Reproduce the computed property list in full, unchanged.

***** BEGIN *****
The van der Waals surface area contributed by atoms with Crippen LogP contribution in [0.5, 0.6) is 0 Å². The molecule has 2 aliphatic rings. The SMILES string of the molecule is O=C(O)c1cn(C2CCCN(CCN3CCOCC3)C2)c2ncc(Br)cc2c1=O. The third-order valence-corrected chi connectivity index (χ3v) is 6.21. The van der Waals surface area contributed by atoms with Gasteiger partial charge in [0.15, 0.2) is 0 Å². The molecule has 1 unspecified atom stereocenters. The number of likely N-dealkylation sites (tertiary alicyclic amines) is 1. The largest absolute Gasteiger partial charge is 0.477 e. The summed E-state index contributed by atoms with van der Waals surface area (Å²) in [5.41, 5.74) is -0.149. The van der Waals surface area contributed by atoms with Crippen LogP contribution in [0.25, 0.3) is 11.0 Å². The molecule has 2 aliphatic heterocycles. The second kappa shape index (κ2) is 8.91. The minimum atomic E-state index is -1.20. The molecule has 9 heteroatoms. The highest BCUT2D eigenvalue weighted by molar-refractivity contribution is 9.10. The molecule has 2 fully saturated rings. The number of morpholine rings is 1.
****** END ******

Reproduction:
The van der Waals surface area contributed by atoms with Crippen LogP contribution in [0.5, 0.6) is 0 Å². The molecule has 2 aliphatic rings. The SMILES string of the molecule is O=C(O)c1cn(C2CCCN(CCN3CCOCC3)C2)c2ncc(Br)cc2c1=O. The third-order valence-corrected chi connectivity index (χ3v) is 6.21. The van der Waals surface area contributed by atoms with Gasteiger partial charge in [0.15, 0.2) is 0 Å². The molecule has 1 unspecified atom stereocenters. The number of likely N-dealkylation sites (tertiary alicyclic amines) is 1. The largest absolute Gasteiger partial charge is 0.477 e. The summed E-state index contributed by atoms with van der Waals surface area (Å²) in [5.41, 5.74) is -0.149. The van der Waals surface area contributed by atoms with Crippen LogP contribution in [0.25, 0.3) is 11.0 Å². The molecule has 2 aliphatic heterocycles. The second kappa shape index (κ2) is 8.91. The minimum atomic E-state index is -1.20. The molecule has 9 heteroatoms. The highest BCUT2D eigenvalue weighted by molar-refractivity contribution is 9.10. The molecule has 2 fully saturated rings. The number of morpholine rings is 1.